uk resource centre for women in science, engineering and technology

2009 Collection

WOMEN OF OUTSTANDING ACHIEVEMENT 2009 UNVEILED

                        

 
On 11 March 2009 the UK Resource Centre for Women in Science, Engineering and Technology (UKRC) unveiled the 2009 collection of photographs of its six ‘Women of Outstanding Achievement’ at an evening reception held at the Wellcome Conference Centre, London.
 
The prestigious unveiling event attracted key industry and academic figures from academia and business and featured speeches from Pam Liversidge, MD of Quest Investments and from previous Women of Outstanding Achievement winners Anne Glover, Chief Scientific Advisor for Scotland, Professor Dame Nancy Rothwell, Deputy President and Deputy Vice Chancellor, University of Manchester and Professor Uta Frith, Research Foundation Professor, Aarhus University .
                       
Now in its fourth year, the Women of Outstanding Achievement Photographic Exhibition profiles and celebrates pioneering women in science, engineering and technology (SET) as role models in a sector where women are severely under-represented. The successful women each sat for esteemed photographer Robert Taylor with the aim of creating a growing collection of portraits that will inspire and encourage other women to take part in and progress a career within SET.
 
The colleagues, friends and families of the six women named Women of Outstanding Achievement 2009 and some past winners of the accolade were also in attendance to celebrate the success of the following women.
 
After much deliberation of the nominations, the final six women chosen were:
 
For SET leadership and inspiration to others:
•                  Ann Budge, Founder and former Chief Executive of one of Britain’s fastest growing IT companies, Sopra Group and;
•                  Lynne Frostick, Professor of Geography at the University of Hull and known as ‘Hull’s environmental superwoman’.

For SET discovery, innovation and entrepreneurship:
•                  Professor Linda Partridge, leading ageing research expert who holds the Weldon Professor of Biometry at UCL and;
•                  Barbara Jones, Founder and Director of innovative strawbale and ecological building company ‘amazonails’.
 
For communication of SET with a contribution to society:
•                  Dr. Jenny Gristock, technologist and science policy specialist and award winning scientific journalist and;
•                  Dr. Carolin Crawford, the Institute of Astronomy’s Outreach Officer.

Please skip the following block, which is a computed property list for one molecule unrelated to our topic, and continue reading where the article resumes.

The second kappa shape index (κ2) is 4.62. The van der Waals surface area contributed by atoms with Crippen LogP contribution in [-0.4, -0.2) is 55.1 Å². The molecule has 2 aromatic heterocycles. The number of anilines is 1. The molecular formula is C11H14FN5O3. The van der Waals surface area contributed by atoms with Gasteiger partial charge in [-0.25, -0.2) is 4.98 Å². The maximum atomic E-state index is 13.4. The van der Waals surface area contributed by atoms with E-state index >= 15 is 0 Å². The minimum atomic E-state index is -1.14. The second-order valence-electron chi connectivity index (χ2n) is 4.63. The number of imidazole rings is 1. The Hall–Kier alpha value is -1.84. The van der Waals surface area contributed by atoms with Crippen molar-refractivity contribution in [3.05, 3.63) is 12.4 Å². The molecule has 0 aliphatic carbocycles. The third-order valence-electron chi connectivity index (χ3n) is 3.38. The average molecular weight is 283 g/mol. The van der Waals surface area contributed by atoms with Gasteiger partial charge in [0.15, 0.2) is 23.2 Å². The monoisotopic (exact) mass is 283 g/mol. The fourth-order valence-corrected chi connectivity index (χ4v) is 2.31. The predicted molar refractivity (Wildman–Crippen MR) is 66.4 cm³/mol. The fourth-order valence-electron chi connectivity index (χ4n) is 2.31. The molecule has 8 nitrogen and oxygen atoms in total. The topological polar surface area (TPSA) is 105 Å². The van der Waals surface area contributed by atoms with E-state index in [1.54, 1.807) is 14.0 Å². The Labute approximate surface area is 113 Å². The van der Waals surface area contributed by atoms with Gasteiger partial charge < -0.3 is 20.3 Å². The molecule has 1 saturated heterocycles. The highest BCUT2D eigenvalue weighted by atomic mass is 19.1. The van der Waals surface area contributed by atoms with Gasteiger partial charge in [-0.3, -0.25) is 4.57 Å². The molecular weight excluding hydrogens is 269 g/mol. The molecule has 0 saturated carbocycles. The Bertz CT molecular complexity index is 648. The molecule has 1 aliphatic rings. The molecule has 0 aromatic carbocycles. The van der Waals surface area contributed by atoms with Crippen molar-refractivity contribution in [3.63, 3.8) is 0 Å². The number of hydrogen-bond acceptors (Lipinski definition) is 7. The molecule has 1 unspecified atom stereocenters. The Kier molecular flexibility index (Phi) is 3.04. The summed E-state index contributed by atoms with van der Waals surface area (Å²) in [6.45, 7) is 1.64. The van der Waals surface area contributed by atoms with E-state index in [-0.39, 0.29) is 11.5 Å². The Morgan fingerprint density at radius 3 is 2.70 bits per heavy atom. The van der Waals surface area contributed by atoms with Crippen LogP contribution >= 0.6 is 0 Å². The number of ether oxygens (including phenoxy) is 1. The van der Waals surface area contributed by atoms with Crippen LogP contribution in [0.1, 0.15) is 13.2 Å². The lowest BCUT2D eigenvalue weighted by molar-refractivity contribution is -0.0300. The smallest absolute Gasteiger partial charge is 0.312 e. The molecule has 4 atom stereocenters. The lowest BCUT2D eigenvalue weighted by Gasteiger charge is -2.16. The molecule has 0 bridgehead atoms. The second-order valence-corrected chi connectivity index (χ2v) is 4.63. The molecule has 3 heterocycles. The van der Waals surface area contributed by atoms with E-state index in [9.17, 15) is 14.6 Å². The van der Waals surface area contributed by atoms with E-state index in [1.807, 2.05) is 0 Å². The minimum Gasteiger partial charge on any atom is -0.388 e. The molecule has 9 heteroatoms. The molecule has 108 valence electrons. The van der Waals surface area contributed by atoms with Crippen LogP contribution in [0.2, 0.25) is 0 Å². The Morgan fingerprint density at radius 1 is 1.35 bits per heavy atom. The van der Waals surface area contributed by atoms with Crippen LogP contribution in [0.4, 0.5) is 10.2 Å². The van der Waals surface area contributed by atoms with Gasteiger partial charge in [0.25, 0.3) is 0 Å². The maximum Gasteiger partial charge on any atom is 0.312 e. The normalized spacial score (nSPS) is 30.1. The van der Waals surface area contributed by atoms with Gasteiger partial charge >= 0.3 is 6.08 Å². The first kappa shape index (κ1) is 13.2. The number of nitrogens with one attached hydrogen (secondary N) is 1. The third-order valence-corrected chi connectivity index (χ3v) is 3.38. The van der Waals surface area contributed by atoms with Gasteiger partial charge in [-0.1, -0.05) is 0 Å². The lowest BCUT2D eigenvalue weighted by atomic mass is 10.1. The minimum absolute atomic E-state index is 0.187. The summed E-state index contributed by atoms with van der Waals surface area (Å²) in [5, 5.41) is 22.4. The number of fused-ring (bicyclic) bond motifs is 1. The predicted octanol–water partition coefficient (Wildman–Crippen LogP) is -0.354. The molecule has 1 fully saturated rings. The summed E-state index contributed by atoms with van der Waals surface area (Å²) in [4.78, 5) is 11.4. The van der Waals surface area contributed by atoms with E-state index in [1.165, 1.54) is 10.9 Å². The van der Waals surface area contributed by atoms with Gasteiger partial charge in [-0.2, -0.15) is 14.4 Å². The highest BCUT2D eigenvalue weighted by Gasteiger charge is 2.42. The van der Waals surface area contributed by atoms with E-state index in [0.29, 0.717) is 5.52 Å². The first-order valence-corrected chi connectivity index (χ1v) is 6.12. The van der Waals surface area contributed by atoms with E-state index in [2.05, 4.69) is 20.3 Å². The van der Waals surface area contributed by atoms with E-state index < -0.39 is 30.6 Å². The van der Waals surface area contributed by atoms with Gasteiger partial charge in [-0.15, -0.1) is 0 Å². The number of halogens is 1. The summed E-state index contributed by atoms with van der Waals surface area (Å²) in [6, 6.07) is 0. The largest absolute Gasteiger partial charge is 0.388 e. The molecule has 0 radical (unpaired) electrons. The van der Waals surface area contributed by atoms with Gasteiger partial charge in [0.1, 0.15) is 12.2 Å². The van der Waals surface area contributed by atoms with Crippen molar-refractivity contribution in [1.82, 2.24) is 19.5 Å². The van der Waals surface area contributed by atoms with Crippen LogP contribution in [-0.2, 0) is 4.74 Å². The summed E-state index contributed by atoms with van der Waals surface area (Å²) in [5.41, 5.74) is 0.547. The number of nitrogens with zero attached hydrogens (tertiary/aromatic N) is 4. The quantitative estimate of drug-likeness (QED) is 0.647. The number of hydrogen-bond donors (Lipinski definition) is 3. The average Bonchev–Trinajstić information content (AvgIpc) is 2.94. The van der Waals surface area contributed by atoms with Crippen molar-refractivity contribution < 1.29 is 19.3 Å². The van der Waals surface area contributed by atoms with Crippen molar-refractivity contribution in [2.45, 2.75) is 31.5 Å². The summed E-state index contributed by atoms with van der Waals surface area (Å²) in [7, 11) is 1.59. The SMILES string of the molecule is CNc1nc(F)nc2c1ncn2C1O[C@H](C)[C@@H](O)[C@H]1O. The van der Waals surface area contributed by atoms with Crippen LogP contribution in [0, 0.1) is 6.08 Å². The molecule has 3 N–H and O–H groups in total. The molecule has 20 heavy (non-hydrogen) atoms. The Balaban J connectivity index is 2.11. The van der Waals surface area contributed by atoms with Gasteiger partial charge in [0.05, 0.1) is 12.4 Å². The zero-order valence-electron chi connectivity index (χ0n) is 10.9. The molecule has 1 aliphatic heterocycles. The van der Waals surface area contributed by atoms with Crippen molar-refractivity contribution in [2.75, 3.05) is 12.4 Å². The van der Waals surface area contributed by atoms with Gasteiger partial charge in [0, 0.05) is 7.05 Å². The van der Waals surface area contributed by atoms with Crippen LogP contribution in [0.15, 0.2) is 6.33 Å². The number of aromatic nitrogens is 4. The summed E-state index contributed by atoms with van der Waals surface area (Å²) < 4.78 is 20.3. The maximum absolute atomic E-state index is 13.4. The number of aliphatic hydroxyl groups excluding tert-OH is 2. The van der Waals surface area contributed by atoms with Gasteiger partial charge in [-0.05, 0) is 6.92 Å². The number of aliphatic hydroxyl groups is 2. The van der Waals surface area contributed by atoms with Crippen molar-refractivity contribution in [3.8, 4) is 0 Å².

Speaking at the event, Annette Williams, Director of the UKRC, said: “All of the entries we received this year were extremely impressive but these six outstanding women have been chosen to represent all of those nominated. They are all exceptionally high achievers who have reached the top levels of their professions and have exciting, fulfilling careers, which makes them fantastic role models for all women in SET, who too often come up against barriers in fulfilling their potential.
 
“We now have a wonderful collection of 24 photographs which are beginning to infiltrate our prestigious institutions alongside the portraits of successful men from history. We hope that the collection will continue to grow and inspire women to believe that they can reach the top in what is still a male dominated field.”
 
Professor Anne Glover, Chief Scientific Adviser for Scotland and Woman of Outstanding Achievement 2008, spoke at this year’s unveiling event. She said: “Last year, when my portrait was unveiled, I was completely overwhelmed to be recognised amongst such an outstanding group of women. I feel the same when I look at the women being acknowledged tonight.
 
“This exhibition is significant as, not only does it show women in science smiling – which compared to the majority of the male portraits we see hung at various institutions, is an achievement in itself – but it helps create visibility for women in science and encourages other women to think – ‘she looks like a normal women - if she can do it, so can I.”
 
Previous years' portraits can now be seen hung in a variety of institutions including; The Royal Society, National Portrait Gallery, University of Aberdeen, The Royal Academy of Engineering, and Institute of Physics.